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Trauma and Identity in Contemporary Irish Culture

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Edited By Melania Terrazas Gallego

The last two centuries of Irish history have seen great traumas that continue to affect Irish society. Through constructing cultural trauma, Irish society can recognize human pain and its source/s and become receptive to the idea of taking significant and responsible measures to remedy it. The intention of this volume is to show the mediating role of the literature and film scholar, the archivist, the social media professional, the historian, the musician, the artist and the poet in identifying Irish cultural trauma past and present, in illuminating Irish national identity (which is shifting so much today), in paying tribute to the memory and suffering of others, in showing how to do things with words and, thus, how concrete action might be taken.

Trauma and Identity in Contemporary Irish Culture makes a case for the value of trauma and memory studies as a means of casting new light on the meaning of Irish identity in a number of contemporary Irish cultural practices, and of illuminating present-day attitudes to the past. The critical approaches herein are of a very interdisciplinary nature, since they combine aspects of sociology, philosophy and anthropology, among other fields. This collection is intended to lead readers to reconsider the connections between trauma, Irish cultural memory, identity, famine, diaspora, gender, history, revolution, the Troubles, digital media, literature, film, music and art.

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Introduction

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According to Jeffrey C. Alexander, “Cultural trauma occurs when members of a collectivity feel they have been subjected to a horrendous event that leaves indelible marks upon their group consciousness, marking their memories forever and changing their future identity in fundamental and irrevocable ways” (1). The study of cultural identity, for its part, emerges out of a sense of belonging to a group and, at the same time, because of all the aspects that make that group different from others. It is also possible to examine identity as an effect of social dynamics in which other determining factors, such as class, nation, race, ethnicity, gender, sexuality and religion, play an important role. Identity is at stake in questions and problematics to do with all these issues. Thus, the study of cultural identity is “multidisciplinary and interdisciplinary, with roots in social/personality psychology, microsociology, and anthropology” (Grayman-Simpson 2).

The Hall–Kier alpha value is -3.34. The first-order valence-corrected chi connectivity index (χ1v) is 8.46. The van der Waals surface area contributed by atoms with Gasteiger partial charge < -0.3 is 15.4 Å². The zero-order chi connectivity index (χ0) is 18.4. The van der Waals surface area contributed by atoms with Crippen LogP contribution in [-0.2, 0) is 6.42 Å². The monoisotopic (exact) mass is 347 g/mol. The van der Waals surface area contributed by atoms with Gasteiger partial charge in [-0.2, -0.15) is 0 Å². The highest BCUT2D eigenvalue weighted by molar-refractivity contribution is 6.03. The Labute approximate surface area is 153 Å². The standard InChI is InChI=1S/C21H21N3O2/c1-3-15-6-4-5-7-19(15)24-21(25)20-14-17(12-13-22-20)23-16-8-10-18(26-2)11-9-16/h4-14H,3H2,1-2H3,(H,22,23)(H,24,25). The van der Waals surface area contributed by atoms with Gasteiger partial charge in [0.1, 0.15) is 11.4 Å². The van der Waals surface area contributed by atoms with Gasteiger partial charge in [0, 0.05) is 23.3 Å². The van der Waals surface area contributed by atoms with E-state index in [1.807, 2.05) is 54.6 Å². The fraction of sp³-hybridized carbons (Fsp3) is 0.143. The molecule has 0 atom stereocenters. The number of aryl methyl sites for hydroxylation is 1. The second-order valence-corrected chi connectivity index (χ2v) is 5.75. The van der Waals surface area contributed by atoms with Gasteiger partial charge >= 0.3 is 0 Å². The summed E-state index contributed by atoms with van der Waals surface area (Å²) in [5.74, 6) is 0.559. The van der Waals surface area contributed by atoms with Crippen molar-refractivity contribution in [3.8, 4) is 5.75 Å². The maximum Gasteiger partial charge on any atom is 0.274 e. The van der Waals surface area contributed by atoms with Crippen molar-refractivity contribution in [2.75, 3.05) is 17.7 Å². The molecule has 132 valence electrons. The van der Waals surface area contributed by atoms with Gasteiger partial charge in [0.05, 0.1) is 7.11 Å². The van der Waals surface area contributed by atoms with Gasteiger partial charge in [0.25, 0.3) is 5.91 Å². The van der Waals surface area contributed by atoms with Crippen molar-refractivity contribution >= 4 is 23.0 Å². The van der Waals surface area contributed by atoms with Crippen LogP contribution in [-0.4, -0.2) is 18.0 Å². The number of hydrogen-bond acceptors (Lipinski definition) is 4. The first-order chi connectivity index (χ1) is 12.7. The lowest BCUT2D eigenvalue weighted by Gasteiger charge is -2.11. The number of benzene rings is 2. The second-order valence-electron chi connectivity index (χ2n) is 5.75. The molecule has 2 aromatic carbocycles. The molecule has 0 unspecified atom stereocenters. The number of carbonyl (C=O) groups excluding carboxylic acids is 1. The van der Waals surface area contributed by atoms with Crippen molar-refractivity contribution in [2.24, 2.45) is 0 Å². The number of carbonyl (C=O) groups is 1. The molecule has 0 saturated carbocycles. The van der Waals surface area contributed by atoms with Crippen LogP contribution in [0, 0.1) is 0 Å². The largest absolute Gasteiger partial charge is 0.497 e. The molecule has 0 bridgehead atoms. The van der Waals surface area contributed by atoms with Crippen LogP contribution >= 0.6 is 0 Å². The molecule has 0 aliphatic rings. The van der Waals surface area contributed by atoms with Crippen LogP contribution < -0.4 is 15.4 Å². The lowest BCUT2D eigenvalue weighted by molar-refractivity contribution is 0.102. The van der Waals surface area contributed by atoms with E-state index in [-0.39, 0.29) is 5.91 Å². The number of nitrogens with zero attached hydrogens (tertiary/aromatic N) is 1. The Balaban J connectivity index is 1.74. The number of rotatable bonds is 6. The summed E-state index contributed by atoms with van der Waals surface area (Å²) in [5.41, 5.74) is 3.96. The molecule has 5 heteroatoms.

The analysis of culture from a combined aesthetic-ethical perspective is intrinsic to various critical approaches that emerged in the last decades of the twentieth century, “the ethical turn” that took place “in the related fields of literary theory and moral philosophy, the most relevant of which are Trauma Studies, Memory Studies and the Theory of Affects” (Onega et al. 1). The multiple nature of trauma and memory studies, which combines aspects of history, anthropology and sociology, among other disciplines, is also extremely valuable as a means of casting new light on the notion of identity, because it is dynamic, located...

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